IMG_7361 IMG_7380 IMG_7381 IMG_7385And yep, I did work at four different hospitals. Then I hit the salsa club with Jos, Celine, Renee, Tim, Darcy, and Elva.

If you go salsa, you, too, may obtain a glowing cleavage.

If you go salsa, you, too, may obtain a glowing cleavage.

That was the sprint. And it came at a cost. For example, I didn’t finish writing AIMG_7319nastasia a birthday letter until today. I missed the first deadline to renew my hospital privileges at one of my hospitals (no worries, they don’t start charging a late fee until Jan). My husband was quietly overwhelmed by working in Montreal and looking after the kids while I was working in Ottawa.

Plus, I’ve had a nap every day for the past few days, and I’m starting to feel human again. That’s the walking part. Can’t have one without the other. See part #3.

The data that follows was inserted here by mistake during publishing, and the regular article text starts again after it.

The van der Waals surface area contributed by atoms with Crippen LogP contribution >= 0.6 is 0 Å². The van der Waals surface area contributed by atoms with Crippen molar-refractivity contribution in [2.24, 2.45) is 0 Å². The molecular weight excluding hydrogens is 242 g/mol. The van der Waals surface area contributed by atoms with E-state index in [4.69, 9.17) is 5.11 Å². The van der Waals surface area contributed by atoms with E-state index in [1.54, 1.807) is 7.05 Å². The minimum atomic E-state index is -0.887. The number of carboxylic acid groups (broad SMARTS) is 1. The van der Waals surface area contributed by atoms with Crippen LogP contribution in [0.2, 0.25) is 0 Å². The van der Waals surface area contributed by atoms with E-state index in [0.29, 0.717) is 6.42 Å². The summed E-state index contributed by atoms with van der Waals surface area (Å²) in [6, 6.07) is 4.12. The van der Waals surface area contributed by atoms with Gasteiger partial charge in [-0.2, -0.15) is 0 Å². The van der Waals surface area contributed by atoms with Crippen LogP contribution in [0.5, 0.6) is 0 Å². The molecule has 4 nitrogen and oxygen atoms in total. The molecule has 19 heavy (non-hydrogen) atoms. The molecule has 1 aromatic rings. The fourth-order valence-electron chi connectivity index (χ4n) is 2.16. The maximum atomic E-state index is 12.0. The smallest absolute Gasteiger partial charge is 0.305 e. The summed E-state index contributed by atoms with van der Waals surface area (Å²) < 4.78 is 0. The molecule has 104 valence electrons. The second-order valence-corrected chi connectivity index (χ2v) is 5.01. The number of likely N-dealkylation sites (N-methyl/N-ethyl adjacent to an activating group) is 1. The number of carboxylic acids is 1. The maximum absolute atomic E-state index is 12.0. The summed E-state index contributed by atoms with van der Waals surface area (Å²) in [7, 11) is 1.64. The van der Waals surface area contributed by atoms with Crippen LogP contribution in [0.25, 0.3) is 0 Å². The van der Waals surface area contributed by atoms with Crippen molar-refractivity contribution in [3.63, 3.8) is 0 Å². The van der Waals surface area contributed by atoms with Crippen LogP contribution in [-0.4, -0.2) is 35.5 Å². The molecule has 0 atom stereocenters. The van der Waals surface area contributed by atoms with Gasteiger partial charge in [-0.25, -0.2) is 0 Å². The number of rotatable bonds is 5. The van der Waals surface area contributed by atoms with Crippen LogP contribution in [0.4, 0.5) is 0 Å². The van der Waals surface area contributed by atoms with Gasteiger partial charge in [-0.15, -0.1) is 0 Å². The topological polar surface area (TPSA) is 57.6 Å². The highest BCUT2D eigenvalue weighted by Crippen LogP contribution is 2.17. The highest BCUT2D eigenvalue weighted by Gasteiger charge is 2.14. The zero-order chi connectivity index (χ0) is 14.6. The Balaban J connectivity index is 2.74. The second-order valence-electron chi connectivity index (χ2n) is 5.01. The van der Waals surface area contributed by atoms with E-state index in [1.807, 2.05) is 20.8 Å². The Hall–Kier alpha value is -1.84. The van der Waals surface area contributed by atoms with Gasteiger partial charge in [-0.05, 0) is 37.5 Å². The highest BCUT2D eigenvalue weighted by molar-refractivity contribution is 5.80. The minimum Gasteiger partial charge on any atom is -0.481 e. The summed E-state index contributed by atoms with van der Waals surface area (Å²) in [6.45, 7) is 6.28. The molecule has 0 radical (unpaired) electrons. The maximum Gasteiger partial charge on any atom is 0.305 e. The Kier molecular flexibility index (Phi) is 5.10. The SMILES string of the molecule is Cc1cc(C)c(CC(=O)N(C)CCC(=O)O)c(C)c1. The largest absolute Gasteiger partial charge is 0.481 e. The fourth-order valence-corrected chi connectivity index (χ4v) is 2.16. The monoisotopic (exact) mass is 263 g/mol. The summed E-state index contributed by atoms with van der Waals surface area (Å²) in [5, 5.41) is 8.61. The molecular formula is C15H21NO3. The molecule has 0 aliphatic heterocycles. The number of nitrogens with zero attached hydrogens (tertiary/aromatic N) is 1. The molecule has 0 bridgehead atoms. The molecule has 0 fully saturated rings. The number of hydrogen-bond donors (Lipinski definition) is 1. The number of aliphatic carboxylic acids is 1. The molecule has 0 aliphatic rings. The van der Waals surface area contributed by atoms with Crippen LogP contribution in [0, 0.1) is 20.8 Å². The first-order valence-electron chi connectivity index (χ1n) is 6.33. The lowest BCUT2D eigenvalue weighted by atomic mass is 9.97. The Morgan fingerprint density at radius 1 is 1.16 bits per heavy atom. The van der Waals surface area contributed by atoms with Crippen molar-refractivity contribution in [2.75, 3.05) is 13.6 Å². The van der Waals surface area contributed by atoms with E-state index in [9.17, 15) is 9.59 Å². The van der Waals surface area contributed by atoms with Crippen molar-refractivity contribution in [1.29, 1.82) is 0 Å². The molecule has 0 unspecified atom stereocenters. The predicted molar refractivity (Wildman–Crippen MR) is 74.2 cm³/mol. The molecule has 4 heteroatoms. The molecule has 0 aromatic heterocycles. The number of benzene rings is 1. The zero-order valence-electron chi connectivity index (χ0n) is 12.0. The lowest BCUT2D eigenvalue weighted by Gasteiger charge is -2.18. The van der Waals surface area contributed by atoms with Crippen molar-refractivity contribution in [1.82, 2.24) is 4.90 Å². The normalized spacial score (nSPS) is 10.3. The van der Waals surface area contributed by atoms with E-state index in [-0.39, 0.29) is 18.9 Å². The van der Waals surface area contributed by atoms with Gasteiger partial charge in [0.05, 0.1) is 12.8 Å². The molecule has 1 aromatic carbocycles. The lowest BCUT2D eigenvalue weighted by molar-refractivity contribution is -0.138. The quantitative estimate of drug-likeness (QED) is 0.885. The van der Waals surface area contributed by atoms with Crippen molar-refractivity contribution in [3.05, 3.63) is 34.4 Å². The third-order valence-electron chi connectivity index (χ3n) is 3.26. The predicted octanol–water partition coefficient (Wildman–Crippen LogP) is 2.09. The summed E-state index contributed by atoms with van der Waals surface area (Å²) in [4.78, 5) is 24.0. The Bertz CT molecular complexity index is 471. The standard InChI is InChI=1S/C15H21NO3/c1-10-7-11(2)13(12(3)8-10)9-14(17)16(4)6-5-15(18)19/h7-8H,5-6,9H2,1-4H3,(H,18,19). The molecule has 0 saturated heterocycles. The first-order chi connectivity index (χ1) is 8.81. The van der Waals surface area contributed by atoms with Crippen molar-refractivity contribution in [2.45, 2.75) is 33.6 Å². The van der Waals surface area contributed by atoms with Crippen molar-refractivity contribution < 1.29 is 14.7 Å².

Or listen to John Lubbock: “Rest is not idleness, and to lie sometimes on the grass under trees on a summer’s day, listening to the murmur of the water, or watching the clouds float across the sky, is by no means a waste of time.”

So what do you think? Got any more bullish tips of your own? Or if you just want to chill out and read, check out my new stories in Ricepaper Magazine and my “darkly comic” debut Ellery Queen’s Mystery Magazine, or pick up one free Hope Sze novel at Kobo before the coupon expires. I’ll add pics after my shift. Happy holidays!


I was going to the CCH Christmas party, but the blizzard kept me away. However, I did pose with Ricepaper and Ellery Queen. Today, Anastasia asked me to take a picture of her holding two books. She assumed book-posing was a “thing.” Awwww.IMG_3896 IMG_3889

IMG_3902 - Version 2bullish-blog-network

Winter Ambition: A Reading List for Ballsy Women